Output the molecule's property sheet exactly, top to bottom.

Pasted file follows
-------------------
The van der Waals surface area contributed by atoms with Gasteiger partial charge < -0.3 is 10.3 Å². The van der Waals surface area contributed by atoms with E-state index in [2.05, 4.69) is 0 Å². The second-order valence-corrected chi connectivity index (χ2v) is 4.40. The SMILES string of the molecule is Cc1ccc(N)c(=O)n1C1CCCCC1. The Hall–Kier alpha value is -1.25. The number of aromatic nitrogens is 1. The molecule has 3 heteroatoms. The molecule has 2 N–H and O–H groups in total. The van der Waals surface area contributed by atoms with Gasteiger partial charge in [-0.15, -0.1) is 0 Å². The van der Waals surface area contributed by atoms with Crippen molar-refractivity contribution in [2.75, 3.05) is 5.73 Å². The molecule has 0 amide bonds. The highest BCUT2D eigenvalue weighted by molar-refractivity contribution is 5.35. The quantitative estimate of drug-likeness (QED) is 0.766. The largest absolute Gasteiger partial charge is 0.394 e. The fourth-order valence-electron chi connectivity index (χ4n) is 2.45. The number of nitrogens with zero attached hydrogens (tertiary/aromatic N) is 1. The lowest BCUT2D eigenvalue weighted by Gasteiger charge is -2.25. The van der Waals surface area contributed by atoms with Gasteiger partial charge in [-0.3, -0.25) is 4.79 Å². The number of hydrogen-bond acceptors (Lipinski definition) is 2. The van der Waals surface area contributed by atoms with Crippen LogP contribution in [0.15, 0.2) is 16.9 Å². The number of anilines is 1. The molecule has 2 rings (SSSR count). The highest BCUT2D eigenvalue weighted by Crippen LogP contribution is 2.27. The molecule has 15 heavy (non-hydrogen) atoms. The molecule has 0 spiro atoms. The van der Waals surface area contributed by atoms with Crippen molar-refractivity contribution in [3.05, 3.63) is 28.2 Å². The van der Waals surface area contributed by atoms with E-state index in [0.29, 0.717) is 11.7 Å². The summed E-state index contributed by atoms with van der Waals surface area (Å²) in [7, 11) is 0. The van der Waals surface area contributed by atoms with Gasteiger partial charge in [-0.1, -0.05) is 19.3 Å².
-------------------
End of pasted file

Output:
The van der Waals surface area contributed by atoms with Gasteiger partial charge < -0.3 is 10.3 Å². The van der Waals surface area contributed by atoms with E-state index in [2.05, 4.69) is 0 Å². The second-order valence-corrected chi connectivity index (χ2v) is 4.40. The SMILES string of the molecule is Cc1ccc(N)c(=O)n1C1CCCCC1. The Hall–Kier alpha value is -1.25. The number of aromatic nitrogens is 1. The molecule has 3 heteroatoms. The molecule has 2 N–H and O–H groups in total. The van der Waals surface area contributed by atoms with Gasteiger partial charge in [-0.15, -0.1) is 0 Å². The van der Waals surface area contributed by atoms with Crippen molar-refractivity contribution in [2.75, 3.05) is 5.73 Å². The molecule has 0 amide bonds. The highest BCUT2D eigenvalue weighted by molar-refractivity contribution is 5.35. The quantitative estimate of drug-likeness (QED) is 0.766. The largest absolute Gasteiger partial charge is 0.394 e. The fourth-order valence-electron chi connectivity index (χ4n) is 2.45. The number of nitrogens with zero attached hydrogens (tertiary/aromatic N) is 1. The lowest BCUT2D eigenvalue weighted by Gasteiger charge is -2.25. The van der Waals surface area contributed by atoms with Gasteiger partial charge in [-0.3, -0.25) is 4.79 Å². The number of hydrogen-bond acceptors (Lipinski definition) is 2. The van der Waals surface area contributed by atoms with Crippen LogP contribution in [0.15, 0.2) is 16.9 Å². The number of anilines is 1. The molecule has 2 rings (SSSR count). The highest BCUT2D eigenvalue weighted by Crippen LogP contribution is 2.27. The molecule has 15 heavy (non-hydrogen) atoms. The molecule has 0 spiro atoms. The van der Waals surface area contributed by atoms with Crippen molar-refractivity contribution in [3.05, 3.63) is 28.2 Å². The van der Waals surface area contributed by atoms with E-state index in [0.29, 0.717) is 11.7 Å². The summed E-state index contributed by atoms with van der Waals surface area (Å²) in [7, 11) is 0. The van der Waals surface area contributed by atoms with Gasteiger partial charge in [-0.1, -0.05) is 19.3 Å².